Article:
Last word to my drinking sparring partner Rich:

your worse than a heathen son of Satan, you gosh darned COMMUNIST and you need to REPENT and buy some guns.

Monday, April 16, 2007

Revenge of the Godless Freaks

The long Easter break last weekend gave Godless freaks such as myself an opportunity to reflect upon their position both in Indonesia and in the world in general. Atheism is all the rage at the moment and evolutionary biologist Richard Dawkins's The God Delusion and Sam Harris's The End of Faith have both hit the tops of the bestseller lists. Reading both books, as I and various friends have done, seemed to crystallize arguments that have been knocking around the dusty alleys of my mind for many years. However, neither book is likely to be translated into Indonesian soon. If they were, then no doubt the FPI/ Betawi Brotherhood board of censorship would be hitting branches of Gramedia with their fire lighters before one could say, “Peace be upon him." The anti-Communist knee-jerk reaction remains strong here.

Dawkins, in his book, reflects on how owning up to atheism is something akin to coming out as a homosexual in many societies. In Indonesia, it is perhaps even worse than this. At least your homosexual can put on a dress, bang a tambourine and assume a position in the social system, however marginalized. However, when Indonesians, such as my students, occasionally ask me what religion I am and I reply, "Erm... none actually," their reaction is largely one of utter alienation and incredulity. Religion is a major tool in the highly conformist, mind control culture of this country and indeed it is (still) compulsory to have a faith printed on your ID card.

So, hard as it is for my students to get their heads round my beliefs, or lack thereof, the fact remains that your average young(ish) European is more likely to be an unbeliever than a believer. This is a very different story from Indonesia and indeed the US. I guess the rejection of absolutism in Europe after the Hitlerian excesses of World War II has sunk deeply into the mindset of the baby boomer generation’s offspring.

So why be a godless freak? Well indulge me for a few moments and allow me to thrash out the issue this Sunday. By the way all letters pointing out my future tenure in hell should be addressed to the Jakarta Post, and don't forget the stamp.

As someone interested in science, my lack of belief is partly guided by biology. Religion, although obviously in denial about this, hit the buffers in a serious way when Darwin first proposed his theory of natural selection in the 19th-century and then again when Crick and Watson first discovered the DNA code for organic life in the 1950s. The theory of evolution has been proved way beyond all reasonable doubt from fossil records and from biological research through to actual evolutionary trends themselves being set in motion with insect populations in laboratories. Natural selection, however, is currently under attack like never before from western creationists (re: intelligent design) and in Indonesia, the hypothesis that we descended from monkeys is an utterly ludicrous blasphemy.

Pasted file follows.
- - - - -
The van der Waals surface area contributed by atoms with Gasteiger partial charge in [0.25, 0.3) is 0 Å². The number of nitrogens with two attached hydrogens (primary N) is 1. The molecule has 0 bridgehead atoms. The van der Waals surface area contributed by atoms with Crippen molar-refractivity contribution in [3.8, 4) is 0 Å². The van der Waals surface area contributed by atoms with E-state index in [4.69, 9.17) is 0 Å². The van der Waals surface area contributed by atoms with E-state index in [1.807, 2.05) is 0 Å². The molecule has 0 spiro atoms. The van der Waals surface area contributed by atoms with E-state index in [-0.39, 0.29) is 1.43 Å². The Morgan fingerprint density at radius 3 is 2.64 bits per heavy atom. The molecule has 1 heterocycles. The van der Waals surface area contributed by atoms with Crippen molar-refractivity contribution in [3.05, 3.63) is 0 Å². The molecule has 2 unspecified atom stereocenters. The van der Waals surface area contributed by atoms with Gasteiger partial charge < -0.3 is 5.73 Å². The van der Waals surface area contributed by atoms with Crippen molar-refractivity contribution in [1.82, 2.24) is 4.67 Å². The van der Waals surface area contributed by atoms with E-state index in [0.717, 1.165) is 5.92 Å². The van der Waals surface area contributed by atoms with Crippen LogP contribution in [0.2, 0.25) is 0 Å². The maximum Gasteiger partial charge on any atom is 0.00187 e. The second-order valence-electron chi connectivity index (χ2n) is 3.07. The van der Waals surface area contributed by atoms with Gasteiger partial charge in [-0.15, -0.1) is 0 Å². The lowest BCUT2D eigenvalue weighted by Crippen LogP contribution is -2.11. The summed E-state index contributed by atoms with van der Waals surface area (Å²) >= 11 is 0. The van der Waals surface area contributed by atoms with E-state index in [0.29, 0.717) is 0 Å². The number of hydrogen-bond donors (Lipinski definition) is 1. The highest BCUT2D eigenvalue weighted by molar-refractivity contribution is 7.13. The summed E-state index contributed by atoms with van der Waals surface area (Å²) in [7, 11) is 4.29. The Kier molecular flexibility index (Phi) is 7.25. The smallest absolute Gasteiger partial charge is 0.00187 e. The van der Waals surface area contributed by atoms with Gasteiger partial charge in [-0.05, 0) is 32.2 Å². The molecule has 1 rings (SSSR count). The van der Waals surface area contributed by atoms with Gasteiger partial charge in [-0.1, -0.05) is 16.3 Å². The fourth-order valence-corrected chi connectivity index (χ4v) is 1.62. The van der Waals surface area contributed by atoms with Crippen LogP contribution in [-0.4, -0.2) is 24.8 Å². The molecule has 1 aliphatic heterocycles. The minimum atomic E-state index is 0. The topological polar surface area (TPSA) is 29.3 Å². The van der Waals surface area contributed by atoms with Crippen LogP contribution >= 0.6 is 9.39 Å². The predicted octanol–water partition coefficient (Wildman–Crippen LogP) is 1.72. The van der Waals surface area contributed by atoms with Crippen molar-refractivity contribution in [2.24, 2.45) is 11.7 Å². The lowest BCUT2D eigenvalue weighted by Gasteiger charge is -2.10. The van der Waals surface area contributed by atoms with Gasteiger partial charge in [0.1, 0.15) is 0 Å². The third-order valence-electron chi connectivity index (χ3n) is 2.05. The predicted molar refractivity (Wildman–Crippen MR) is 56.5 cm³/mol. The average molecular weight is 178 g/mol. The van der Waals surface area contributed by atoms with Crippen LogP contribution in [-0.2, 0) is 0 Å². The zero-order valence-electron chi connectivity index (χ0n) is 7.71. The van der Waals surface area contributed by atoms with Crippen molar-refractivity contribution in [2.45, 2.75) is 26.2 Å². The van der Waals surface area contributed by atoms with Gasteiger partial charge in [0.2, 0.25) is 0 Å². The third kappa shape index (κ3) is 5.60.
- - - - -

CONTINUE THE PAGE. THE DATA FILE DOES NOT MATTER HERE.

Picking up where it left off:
In fact, a contemplation of evolution is perhaps more conducive to egalitarian society than the tribal partisanship of the monotheistic religions that dominate the planet. All life has a common origin, says the science. Not only that but all human beings are genetically 99.9% identical. Yes, we really are all brothers (well, cousins actually). In fact, humans also contain 60% of the genetic material contained in bananas, a fact more apparent in some of my acquaintances than others. Only the bottom-up mechanism of natural selection can logically explain the emergence of life. Belief in a top-down, divine creator only raises the perennial question that any eight-year-old comes up with, "Who made God?" Explaining the implausibility of life with something even more implausible is not any kind of explanation as far as us Godless freaks are concerned.

Science aside, other godless freak arguments are more social and metaphysical in derivation. Religions purport to be a force of social cohesion needed to structure society. Unfortunately though, our monotheistic religions: Islam, Christianity, Judaism, all proclaim themselves the one true way, a fact that leads directly to a clash of civilizations and the various wars that blight this country. Previously, religions were much more inclusive. "Thought of a new God? Well we'll pray to him too!" However, the Jews, followed by the Christians and Muslims put a stop to all that with their parochial exclusivity. The result is that the broader themes of religion are so often subsumed by suspicion of the other and endless vendetta. This is especially true here where religion (like politics) often seems to be little deeper than a football match i.e. "My team's better than your team," with any debate about our common humanity being swept aside in a cacophony of ritualistic shouting.

In fact, our monotheistic religions seem to be mainly prescriptive as opposed to descriptive and thus produce a rather insubstantial, shallow type of morality. They have reduced life to a set of rules to be followed. In contrast, as Sam Harris reflects in his book, older belief systems such as Buddhism were far more eloquent on the subject of individual consciousness and of the eternal, internal dialogue of the mind. It's only by understanding yourself fully as a conscious, mortal creature that one can respect other beings as the same and thus a deeper morality and ethics can emerge. Ordinarily though, being the only animals that know they are going to die one day, humans seem to need the opiating qualities of religion, their shiny eyes transfigured by the light of heaven and reductive systems of reward and punishment.